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It’s the Big Apple, Baby

Published: 18/07/2018 Comments: 9
It’s the Big Apple, Baby

By Meika Aysal (intro by Melissa Williams).

I know you’ve all been worrying about why we haven’t blogged in ages (truth: no one has ever mentioned it – heck, we only wrote three blogs and one of those was by a guest blogger!). But, you’ll all be over the moon to hear that we’re back and this time it’s going to be a regular thing. Promise. Well…we’ll try our best.


The truth is, life got a bit in the way. The joyous bit of life - a baby came along. A glorious, wonderful, all consuming little being called Rina. 


So, from now on, my wonderful big sister Meika is going to be writing our blog posts for us (thank you big sis – you’re a life saver). Meika is also a new mum, to Lola, nine months old. In January, she moved with her family to New York City. So that makes her our New York office, right?


I’ve asked her to write about anything she fancies (because life isn’t all about gifts) and for her first blog she thought she’d tell you a little about the move to New York. Please be lovely to her (as she’s bloody fantastic) and let us know if anything you read makes you want to hear more.


Enter Meika...


Emigrating with a three-month-old? Great Idea!

What a whirlwind it was leaving London for New York at the beginning of this year. A new job for my husband and a whole new chapter in our family tree with the addition of our daughter, Lola.


Besides coping with a 3-month old baby, we were selling furniture and packing up our house. Stressful? Yes. But in hindsight, it was a blessing in disguise as it gave me little time to think about leaving beloved family and friends.


I had no idea how life would be with a baby in the Big Apple without the familiarity of ‘home’ and devoid of the people I turn to on a daily basis (note to husband: yes, at the ripe old age of 41, I still talk to my mum every day and I hope Lola will want to do exactly the same!). Thank God for FaceTime and WhatsApp!


Also, I’d built up a great friendship with some women from my local parenting group in London and was gutted to be leaving them. Especially when we’d just started this new adventure of raising human beings together. Miss you girls.


Big decisions

Not being close to those nearest and dearest weighed heavily on my mind, and it was a big road block for me in agreeing to move to a new country. That, combined with potentially giving up my job and becoming a full-time mum meant a complete change of pace. 


I’d been working in the city of London for twenty-two years and had only been in my latest role at a fast-paced, dynamic corporate for a year. What faced me was taking my foot off the gas in the corporate world and putting it down into becoming a 24/7 mum. On one hand, I felt completely ready to do just that, but adjusting to the idea of not earning an income was hard.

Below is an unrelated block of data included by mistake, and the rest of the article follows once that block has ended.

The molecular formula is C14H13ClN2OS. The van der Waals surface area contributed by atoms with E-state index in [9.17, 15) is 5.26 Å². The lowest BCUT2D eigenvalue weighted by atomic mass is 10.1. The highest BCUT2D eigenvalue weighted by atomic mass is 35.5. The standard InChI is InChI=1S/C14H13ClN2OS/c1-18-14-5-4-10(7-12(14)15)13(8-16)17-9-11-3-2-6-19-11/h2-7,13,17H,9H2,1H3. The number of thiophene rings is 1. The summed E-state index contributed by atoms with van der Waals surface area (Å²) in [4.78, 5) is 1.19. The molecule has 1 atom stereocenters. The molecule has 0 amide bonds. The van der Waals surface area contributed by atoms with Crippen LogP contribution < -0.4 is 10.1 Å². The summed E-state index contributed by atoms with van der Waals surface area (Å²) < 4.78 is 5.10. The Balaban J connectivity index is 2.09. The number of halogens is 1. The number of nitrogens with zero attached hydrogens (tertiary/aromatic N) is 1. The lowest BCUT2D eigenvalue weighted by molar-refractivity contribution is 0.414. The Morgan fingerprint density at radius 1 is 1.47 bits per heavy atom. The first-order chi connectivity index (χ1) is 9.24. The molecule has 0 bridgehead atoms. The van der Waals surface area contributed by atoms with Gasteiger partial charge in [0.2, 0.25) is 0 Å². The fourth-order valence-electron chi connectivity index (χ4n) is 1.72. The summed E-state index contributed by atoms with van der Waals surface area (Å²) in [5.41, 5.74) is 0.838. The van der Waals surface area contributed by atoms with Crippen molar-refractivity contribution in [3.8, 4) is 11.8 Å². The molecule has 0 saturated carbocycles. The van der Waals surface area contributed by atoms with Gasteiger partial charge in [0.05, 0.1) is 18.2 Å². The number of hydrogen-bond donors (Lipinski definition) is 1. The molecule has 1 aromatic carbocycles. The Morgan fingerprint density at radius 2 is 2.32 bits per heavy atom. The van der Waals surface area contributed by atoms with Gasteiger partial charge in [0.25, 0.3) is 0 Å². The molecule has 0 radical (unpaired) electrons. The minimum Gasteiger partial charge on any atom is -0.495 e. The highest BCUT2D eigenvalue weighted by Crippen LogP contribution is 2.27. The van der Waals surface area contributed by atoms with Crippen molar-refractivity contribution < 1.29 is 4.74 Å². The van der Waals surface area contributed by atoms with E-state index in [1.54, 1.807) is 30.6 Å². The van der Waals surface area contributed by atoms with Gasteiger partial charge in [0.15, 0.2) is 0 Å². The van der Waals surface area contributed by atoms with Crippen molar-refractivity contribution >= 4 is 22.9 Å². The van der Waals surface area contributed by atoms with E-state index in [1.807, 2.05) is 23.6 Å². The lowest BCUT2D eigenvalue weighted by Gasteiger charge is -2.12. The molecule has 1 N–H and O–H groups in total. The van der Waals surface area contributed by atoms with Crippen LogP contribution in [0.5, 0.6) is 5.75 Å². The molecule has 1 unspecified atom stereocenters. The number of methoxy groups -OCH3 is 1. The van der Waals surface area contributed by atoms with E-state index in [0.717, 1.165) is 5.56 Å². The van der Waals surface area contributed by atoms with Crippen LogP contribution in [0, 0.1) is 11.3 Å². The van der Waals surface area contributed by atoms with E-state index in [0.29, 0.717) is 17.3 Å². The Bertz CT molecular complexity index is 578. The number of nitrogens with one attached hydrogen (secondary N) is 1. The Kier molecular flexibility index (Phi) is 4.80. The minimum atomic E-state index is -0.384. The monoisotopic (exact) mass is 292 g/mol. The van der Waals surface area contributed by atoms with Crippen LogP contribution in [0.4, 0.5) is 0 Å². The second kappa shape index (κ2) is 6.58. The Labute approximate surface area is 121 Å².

My husband’s new job was giving me a freedom I’d never really contemplated, because I’d always worked. Always. He was offering me the freedom to raise our daughter and be our household CEO without having to hold down an external job and pay for it all. He was offering me a life that a lot of people dream of and that some people want to run a mile from. Even though I was giving up a lot, I knew this new life we were embarking on was going to be privileged.


One cat and twelve pieces of luggage to check please

In transit we were three people, one cat and twelve pieces of luggage facing a massive winter storm walloping the US east coast. Diversions to Montreal for the humans and Washington, D.C. for the cat were absolutely not part of the plan. To top it all off, we managed to lose bag number twelve on arrival in New York two days later, including Lola’s magic SleepyHeadpod! (a game-changing product). Lola handled the move like a total pro. The rest of us, including our cat, not so much.


Starting all over again

My husband and I spent our first night in New York on a bare mattress with our winter coats over us in place of a duvet. Sensible people may have planned to have a bed ready after crossing the Atlantic with a young baby. Sensible people may have thought about getting milk, bread and other essentials in. No, not us. 


We arrived at our new apartment at 2 am two days later than expected, and while we had arranged for some simple Ikea furniture to be bought and assembled in the apartment prior to our arrival - oh yes, there’s a company who can do that for you here - we didn’t have key basics like pillows, duvets and sheets. In my infinite wisdom, I had assumed that we would arrive into New York without delay and with enough time for me to get some supplies before nightfall. How wrong could I have been.


We were literally starting from scratch in a new home. Amazingly, it only took a week for our personal belongings to arrive from the UK that were shipped on the same day we left! However, one sofa, a mattress plus some plates and cups weren’t going to cut it. We desperately needed to furnish the apartment and make it our home.


Chip & Joanna Gaines saved my life!

I’d already been lucky enough to spend a lot of time in New York. It’s where I met my husband during a brief stint working for a law firm ten years ago. Back then, a Saturday night out resulted in a visit to a Korean karaoke bar until 6 am. Needless to say, with a baby everything is different. 


I’ll be totally honest and tell you that we didn’t really get the best New York experience until spring arrived about 3 months later. Dealing with snow and temperatures of about -10C with a baby is somewhat restrictive.